There is never a dull moment in Pakistan cricket. Win or lose, they are always in the news as everything becomes something of a headline. It’s a fascinating story, written and re-written over the years.
It is news when their cricketers are caught with recreational drugs on some beach in the West Indies. It’s also news when Wasim Akram misses a crucial match against India in the 1996 World Cup and the entire nation is convinced he was feigning an injury.
News also comes through players falling in the match-fixing trap. Potentially great bowlers like Mohammed Aamir, good ones like Mohammed Asif and class batsmen like Salman Butt were lost to the sports, and even though Aamir has gotten a reprieve, one doubts if he will ever be the same bowler.
Sad, considering that he was considered way more talented than Akram was at his age.
Then comes the tale of Saeed Ajmal. Exactly what the International Cricket Council’s (ICC) plan was in hauling up bowlers with faulty actions, barely six months before the World Cup, no one knows. But it was enough to send him out of the tournament.
Then Mohammed Hafeez also fell in the same trap, and that was a multi-level blow, since Hafeez easily was one of the best openers Pakistan have.
Ajmal, along with Sunil Narine of the West Indies, will be the two bowlers missed most in the World Cup. The loss is completely ICC’s.
So it has always been a drama in Pakistan cricket, and none more so every time they play India. Invariably, they lose. It definitely is more a mental thing, since out of the six losses to India in the World Cup, at least three had Pakistan in a position where they should have won.
But where the wheels are really threatened to come apart is when they lost to the West Indies by a huge 150 runs.
It would be safe to say that for all their bravado, Pakistan expected to go down to India, since India is a way better side. But they had expectations of making it to the quarter-finals with wins over at least three of the other five sides in the group – the West Indies, Ireland and the United Arab Emirates.
But with Ireland beating the Windies and Pakistan going down to the Caribbeans, there is a definite possibility that Pakistan may not even make it to the next stage!
That is when the panic button was really hit. There were calls for the heads of everyone in the coaching staff, down from Waqar Younis, while skipper Misbah ul-Haq is in deep trouble back home.
Effigies have already begun burning and the situation is critical, to put it mildly.
Pakistan has had it really tough over the past few years, in view of the political scene in the country. As the cruel hands of terrorism gripped the region, Pakistan became a victim of almost daily assaults and aggression.
So straightaway, teams like England and Australia made it clear that they wouldn’t be visiting Pakistan. So it was left to the sub-continental sides to make an effort.
But all that also fell apart once in the March of 2009 as when the Sri Lankan team bus was attacked just outside Gaddafi Stadium in Lahore and some players were injured. That was the end of any cricket in Pakistan.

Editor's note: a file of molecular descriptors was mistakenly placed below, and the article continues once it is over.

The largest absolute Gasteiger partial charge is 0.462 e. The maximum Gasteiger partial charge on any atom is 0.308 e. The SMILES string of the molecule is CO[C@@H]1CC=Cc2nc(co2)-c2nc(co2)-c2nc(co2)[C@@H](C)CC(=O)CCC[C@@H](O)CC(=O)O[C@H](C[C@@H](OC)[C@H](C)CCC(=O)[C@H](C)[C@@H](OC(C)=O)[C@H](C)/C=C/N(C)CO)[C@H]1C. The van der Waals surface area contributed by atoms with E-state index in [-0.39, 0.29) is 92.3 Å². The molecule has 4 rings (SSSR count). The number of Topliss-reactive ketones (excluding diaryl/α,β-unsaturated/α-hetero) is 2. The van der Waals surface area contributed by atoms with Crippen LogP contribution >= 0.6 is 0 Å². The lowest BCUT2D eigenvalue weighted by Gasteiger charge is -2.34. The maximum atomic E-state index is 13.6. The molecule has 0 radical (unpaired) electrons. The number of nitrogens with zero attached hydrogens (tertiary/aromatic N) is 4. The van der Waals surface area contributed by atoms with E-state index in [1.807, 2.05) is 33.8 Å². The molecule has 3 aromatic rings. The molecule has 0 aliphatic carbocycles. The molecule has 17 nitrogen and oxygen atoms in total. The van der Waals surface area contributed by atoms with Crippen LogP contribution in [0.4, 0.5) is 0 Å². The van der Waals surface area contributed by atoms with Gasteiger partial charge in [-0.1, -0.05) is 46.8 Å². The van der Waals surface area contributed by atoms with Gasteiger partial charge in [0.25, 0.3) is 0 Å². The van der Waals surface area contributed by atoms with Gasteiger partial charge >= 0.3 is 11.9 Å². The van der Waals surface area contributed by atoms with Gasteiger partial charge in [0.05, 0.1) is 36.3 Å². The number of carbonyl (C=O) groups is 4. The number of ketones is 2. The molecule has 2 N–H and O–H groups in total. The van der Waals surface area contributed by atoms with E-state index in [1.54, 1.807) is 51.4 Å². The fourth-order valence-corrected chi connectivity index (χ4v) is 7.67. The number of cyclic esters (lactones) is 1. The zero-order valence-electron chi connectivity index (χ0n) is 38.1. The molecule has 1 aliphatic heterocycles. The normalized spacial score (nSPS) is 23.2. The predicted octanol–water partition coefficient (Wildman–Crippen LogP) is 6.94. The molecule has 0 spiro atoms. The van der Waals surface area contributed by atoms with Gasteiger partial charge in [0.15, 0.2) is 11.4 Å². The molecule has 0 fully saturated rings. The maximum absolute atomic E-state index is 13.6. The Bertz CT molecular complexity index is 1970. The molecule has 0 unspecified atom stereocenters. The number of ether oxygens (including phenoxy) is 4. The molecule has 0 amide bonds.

This left cricket in that country in disarray and the players practically without jobs. The situation was becoming desperate.
Pakistan was restricted to playing away series and those too were few and far between. Their ‘home’ matches were being shunted to the United Arab Emirates and being played in huge stadia in front of a handful of spectators.
But the performances on the field were always promising. Pakistan has a virtual factory of fast bowlers and seems to specialise in left-arm seamers, something that became a fashion once Akram became a great.
So they came up with bowlers galore – Wahab Riaz, Junaid Khan, the giant Mohammed Irfan, Rahat Ali, and unending list.
This World Cup sees Riaz, Irfan and Rahat in the squad, while they have Sohail Khan and Ehsan Adil to give them the right-arm option.
Then there is Shahid Afridi, playing his last World Cup. He has played five, a testament to his longevity and form.
But he is way too erratic. The faith in his batting isn’t practical, it is emotional.
However, it’s the batting that will be challenged. The decision to play the veteran Younis Khan as an opener, a move forced by the late withdrawal of Hafeez, hasn’t worked, while the other batsmen have been tentative. At least in the first two matches they have played.
Misbah and Ahmed Shehzad will be tested to their limits as the inexperienced middle-order of Haris Sohail and Sohaib Maqsood tries to find its feet.
Another big factor is the wicket-keeper’s job. Umar Akmal has been asked to don those gloves since he is supposed to be an attacking batsman. But he grassed a vital one off Virat Kohli in the first game, and that may well have cost them the match.
Then he makes the cardinal sin of getting a half-century against the West Indies and getting out immediately.
Getting through the match with India was important. Win or lose, that is a match they want behind them so that they can concentrate on the rest of the tournament. But what followed was obviously something the nation had not bargained on. The concern now is real.
But the team has a long break now, before it takes on Zimbabwe on March 1, with hopefully fresh minds and renewed vigour. Pakistan cricket needs a break. Maybe this is the one.